By Jason KUROSU
Joel L.A. Peterson hadn’t planned on committing his life story to pen and paper, but what started as a short piece written primarily for his family turned into his first book, “Dreams of My Mothers: A Story of Love Transcendent” released March 1.
The book is a fictionalized account of Peterson’s journey from Korea to America at the age of 6 and the lessons he learned from the two most influential women in his life, his Korean birth mother and his adopted American mother.
Peterson held a small book signing at the La Cañada Flintridge Bookstore on Sunday and just as the story was originally intended for a small audience, the booksigning was not part of any extravagant book tour, but rather an intimate gathering of friends.
“Most of us never really get to know their mothers as people, instead of as the ‘Institution of Mom,’” said Peterson, who began exploring the idea of a book at the behest of his childhood minister, who had recently published a book of his own. Peterson had a short 8,000 word piece written mostly for his family, but was encouraged by his minister and publishers to attempt a larger project. Work on the book began in April and Peterson finished the final draft in August.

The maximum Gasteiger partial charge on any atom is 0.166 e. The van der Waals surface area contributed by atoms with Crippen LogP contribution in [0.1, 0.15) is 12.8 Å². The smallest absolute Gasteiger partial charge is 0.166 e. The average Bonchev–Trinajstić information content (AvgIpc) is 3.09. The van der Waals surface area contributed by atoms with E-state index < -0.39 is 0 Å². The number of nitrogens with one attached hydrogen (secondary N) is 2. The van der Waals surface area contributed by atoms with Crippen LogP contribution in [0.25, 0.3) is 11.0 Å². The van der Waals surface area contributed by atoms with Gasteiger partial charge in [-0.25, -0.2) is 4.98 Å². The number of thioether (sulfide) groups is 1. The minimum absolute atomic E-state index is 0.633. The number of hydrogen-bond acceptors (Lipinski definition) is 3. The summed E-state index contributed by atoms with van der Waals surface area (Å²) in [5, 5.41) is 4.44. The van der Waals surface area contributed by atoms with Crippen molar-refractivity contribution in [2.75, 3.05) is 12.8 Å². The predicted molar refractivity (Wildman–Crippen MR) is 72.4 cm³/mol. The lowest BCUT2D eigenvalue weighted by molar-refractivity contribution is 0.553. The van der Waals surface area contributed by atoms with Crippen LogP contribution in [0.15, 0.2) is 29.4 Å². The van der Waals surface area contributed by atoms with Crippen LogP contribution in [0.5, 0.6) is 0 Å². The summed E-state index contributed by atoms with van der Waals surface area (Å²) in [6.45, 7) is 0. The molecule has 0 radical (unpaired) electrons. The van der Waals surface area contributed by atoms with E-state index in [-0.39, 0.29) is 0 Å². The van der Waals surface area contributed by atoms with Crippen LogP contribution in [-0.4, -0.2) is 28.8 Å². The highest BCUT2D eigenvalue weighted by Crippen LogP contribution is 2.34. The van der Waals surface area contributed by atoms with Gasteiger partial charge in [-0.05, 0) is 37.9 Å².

“It’s the story of two women, two mothers and how their lives are connected through a very rare human event called international adoption, a subject that touches upon a whole range of powerful human themes,” said Peterson. “It’s a major journey of the heart and the soul for the families involved.”
Peterson was born in Korea, an illegitimate child whose mother decided that not only adoption but life in an entirely new country was the best route for him. The next chapter of his life brought him to Minnesota and a loving family, though he was a bit out of place due to his Korean heritage.
Peterson credits both his mothers for teaching him the value of sacrifice and duty, from his birth mother giving up her son to avoid a life of poverty to his adopted mother who took him on after already having four children of her own.
“People don’t make decisions about adoption the way they make decisions about ordering a Big Mac,” said Peterson, who said the book explores both sides of the opposite equation, as well as both sides of the biracial experience.
For more information on the book and Joel Peterson, visit http://www.dreamsofmymothers.com/.